I’m pleased to report that with a month still left to go, there are over 14 entries in the #MTT2K Khan-test: 14 videos ranging from silly to snarky to measured, from off-the-cuff to carefully planned and researched. They scrutinize Khan Academy videos on vectors, coordinate planes, trigonometry, number lines, exponents, parallax, and put calls. Collectively, they are a great resources for educators thinking about using video instruction broadly, and using Khan Academy materials specifically. All 14 entries thus far, as well as a listing of posts and articles about #MTT2K, are now cataloged here.
With 14 entries, the Khan-test is officially a go, and we’ll have winners of the grand, second, and third prize and a people’s choice awards. There is still nearly a full month remaining until the deadline of August 15, so hopefully many more educators will create entries to share. The full contest rules are available here, but the gist is: make an enlightening and entertaining video examining Khan Academy videos and post it to YouTube with the tag #mtt2k.
When I first watched Mystery Teacher Theatre 2000, I thought to myself, “This is what I need to show whenever I introduce Khan Academy to teachers.”
For readers new to the story, Mystery Teacher Theatre 2000, or MTT2K, was a satirical video produced by two teacher educators, John Golden and David Coffey, that was intended highlight three kinds of concerns with Khan Academy videos: that Khan sometimes makes mathematical errors, that his explanations can be confusing and pedagogically problematic, and that the entire Khan enterprise is overly focused on teaching mathematical procedures rather than nurturing mathematical thinking. It has been viewed over 25,000 times.
I periodically run workshops for teachers about applying the idea of the Flipped Classroom, and as part of that workshop I often show Khan Academy. I lead teachers to Khan Academy because I think that a library of 3000 organized video lectures on mathematics is a great contribution to education, and a resource that teachers can thoughtfully use. But I never had a succinct way of expressing my concerns with Khan Academy, a set of concerns that are particularly important given the tendency of the press, Bill Gates, and others to portray Sal Khan as possessing Messianic qualities. MTT2K was a fun way of saying, “Wait a minute, you need to carefully review these teaching materials like you should review anything else you use in your classroom.” My Flipped Classroom syllabus now includes a link to the MTT2K page.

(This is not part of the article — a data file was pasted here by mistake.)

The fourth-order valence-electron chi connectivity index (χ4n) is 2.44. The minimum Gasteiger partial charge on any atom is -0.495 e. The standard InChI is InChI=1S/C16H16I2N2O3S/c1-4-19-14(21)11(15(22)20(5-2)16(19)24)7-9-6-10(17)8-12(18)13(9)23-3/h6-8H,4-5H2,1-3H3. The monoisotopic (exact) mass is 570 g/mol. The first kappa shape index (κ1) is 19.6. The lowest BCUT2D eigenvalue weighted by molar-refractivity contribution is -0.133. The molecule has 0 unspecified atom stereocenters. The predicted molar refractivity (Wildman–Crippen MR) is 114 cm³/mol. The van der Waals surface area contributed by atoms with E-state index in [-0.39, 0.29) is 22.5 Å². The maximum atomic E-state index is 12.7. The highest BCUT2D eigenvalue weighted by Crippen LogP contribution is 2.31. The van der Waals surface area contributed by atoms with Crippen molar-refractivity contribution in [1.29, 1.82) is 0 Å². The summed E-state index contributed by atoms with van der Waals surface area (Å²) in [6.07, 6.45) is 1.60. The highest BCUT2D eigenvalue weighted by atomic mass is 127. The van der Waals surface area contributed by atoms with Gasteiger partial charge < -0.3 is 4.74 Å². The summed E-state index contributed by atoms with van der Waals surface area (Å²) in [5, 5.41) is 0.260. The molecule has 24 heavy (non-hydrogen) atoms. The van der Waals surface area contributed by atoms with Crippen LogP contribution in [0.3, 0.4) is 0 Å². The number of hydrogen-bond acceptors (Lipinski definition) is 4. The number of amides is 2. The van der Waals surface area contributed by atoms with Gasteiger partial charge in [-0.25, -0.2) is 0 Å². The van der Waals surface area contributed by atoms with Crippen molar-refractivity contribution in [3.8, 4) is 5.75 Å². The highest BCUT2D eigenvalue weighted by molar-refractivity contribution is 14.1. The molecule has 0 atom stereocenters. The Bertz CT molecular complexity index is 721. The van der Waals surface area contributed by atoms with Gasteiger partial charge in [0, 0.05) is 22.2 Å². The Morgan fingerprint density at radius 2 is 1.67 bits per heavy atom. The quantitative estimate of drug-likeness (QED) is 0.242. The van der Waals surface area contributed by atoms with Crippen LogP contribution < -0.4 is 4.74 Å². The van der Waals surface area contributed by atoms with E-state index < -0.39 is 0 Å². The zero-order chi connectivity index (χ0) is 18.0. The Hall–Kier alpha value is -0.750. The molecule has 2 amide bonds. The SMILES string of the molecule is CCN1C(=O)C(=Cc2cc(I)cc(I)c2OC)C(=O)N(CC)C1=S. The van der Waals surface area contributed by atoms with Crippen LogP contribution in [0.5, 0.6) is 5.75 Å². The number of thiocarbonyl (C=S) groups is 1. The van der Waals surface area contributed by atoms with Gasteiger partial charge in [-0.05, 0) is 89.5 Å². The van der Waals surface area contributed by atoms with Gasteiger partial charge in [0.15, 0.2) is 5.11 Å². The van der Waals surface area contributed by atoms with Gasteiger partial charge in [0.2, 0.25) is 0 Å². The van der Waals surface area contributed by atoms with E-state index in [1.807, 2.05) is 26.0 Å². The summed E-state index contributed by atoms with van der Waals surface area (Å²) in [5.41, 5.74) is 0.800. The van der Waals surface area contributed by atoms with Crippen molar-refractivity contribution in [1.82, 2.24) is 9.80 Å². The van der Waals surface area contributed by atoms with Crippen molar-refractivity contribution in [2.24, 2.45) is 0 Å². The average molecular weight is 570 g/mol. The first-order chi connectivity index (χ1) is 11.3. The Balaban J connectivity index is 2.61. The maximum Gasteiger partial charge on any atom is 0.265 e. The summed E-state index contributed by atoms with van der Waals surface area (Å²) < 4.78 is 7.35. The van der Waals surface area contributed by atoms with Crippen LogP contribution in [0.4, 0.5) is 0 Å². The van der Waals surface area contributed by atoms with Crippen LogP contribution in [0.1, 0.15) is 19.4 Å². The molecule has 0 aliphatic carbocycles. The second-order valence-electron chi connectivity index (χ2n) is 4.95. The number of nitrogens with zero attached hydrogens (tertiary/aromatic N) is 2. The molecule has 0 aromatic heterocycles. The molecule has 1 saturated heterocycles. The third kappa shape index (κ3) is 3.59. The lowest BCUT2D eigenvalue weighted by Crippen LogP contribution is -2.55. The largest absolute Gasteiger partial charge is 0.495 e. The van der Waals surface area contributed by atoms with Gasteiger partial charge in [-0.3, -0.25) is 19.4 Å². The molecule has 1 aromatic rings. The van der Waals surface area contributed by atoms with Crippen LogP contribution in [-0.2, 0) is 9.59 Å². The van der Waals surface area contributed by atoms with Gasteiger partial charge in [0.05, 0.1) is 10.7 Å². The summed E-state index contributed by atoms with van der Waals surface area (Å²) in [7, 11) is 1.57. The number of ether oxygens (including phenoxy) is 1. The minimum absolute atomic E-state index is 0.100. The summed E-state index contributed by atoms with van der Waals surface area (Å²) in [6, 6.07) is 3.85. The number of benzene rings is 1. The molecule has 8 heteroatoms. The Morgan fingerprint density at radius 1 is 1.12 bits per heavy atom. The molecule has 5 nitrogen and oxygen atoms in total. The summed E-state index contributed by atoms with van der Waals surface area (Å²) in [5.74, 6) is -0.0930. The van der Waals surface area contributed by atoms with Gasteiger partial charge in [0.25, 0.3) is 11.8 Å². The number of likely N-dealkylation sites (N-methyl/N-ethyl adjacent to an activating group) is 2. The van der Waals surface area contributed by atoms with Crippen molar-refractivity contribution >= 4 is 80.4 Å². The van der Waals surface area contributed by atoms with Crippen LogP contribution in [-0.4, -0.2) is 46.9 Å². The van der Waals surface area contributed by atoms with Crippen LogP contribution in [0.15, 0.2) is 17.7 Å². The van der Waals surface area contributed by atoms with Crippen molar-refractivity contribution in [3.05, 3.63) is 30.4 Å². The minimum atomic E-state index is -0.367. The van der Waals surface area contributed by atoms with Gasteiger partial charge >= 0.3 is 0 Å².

I had a hunch that if I put a little money on the table, I could nudge some clever educators to produce a series of videos that I could use in my workshops to help educators make good choices around Khan materials and video instruction broadly. This Thursday, I’m running my first Flipped workshop since the #MTT2K kicked off, and I’m really excited to share everything that my colleagues have produced. It’s somewhat important to critique Khan. It’s incredibly important to role model the critical eye that educators should bring to education materials, wherever they come from.
But I will say this: I still haven’t seen any #MTT2K videos with a talking robot, and I consider that a serious omission. Get on it, people.
The opinions expressed in EdTech Researcher are strictly those of the author(s) and do not reflect the opinions or endorsement of Editorial Projects in Education, or any of its publications.